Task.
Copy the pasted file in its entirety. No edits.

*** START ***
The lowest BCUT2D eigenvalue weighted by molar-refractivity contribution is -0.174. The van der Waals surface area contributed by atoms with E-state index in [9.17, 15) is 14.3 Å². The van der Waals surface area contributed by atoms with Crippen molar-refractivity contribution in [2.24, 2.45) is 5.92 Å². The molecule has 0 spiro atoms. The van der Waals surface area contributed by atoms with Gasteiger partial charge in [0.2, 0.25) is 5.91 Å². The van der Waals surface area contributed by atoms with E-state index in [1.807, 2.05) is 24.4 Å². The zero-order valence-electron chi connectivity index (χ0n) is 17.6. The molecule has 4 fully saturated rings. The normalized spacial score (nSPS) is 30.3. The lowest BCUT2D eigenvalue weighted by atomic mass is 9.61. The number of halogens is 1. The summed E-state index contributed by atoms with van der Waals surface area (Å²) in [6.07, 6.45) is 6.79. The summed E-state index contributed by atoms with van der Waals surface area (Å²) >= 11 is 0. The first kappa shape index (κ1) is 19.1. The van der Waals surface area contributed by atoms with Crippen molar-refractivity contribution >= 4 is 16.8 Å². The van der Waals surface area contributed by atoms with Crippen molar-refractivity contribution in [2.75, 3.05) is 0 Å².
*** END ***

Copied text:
The lowest BCUT2D eigenvalue weighted by molar-refractivity contribution is -0.174. The van der Waals surface area contributed by atoms with E-state index in [9.17, 15) is 14.3 Å². The van der Waals surface area contributed by atoms with Crippen molar-refractivity contribution in [2.24, 2.45) is 5.92 Å². The molecule has 0 spiro atoms. The van der Waals surface area contributed by atoms with Gasteiger partial charge in [0.2, 0.25) is 5.91 Å². The van der Waals surface area contributed by atoms with E-state index in [1.807, 2.05) is 24.4 Å². The zero-order valence-electron chi connectivity index (χ0n) is 17.6. The molecule has 4 fully saturated rings. The normalized spacial score (nSPS) is 30.3. The lowest BCUT2D eigenvalue weighted by atomic mass is 9.61. The number of halogens is 1. The summed E-state index contributed by atoms with van der Waals surface area (Å²) in [6.07, 6.45) is 6.79. The summed E-state index contributed by atoms with van der Waals surface area (Å²) >= 11 is 0. The first kappa shape index (κ1) is 19.1. The van der Waals surface area contributed by atoms with Crippen molar-refractivity contribution >= 4 is 16.8 Å². The van der Waals surface area contributed by atoms with Crippen molar-refractivity contribution in [2.75, 3.05) is 0 Å².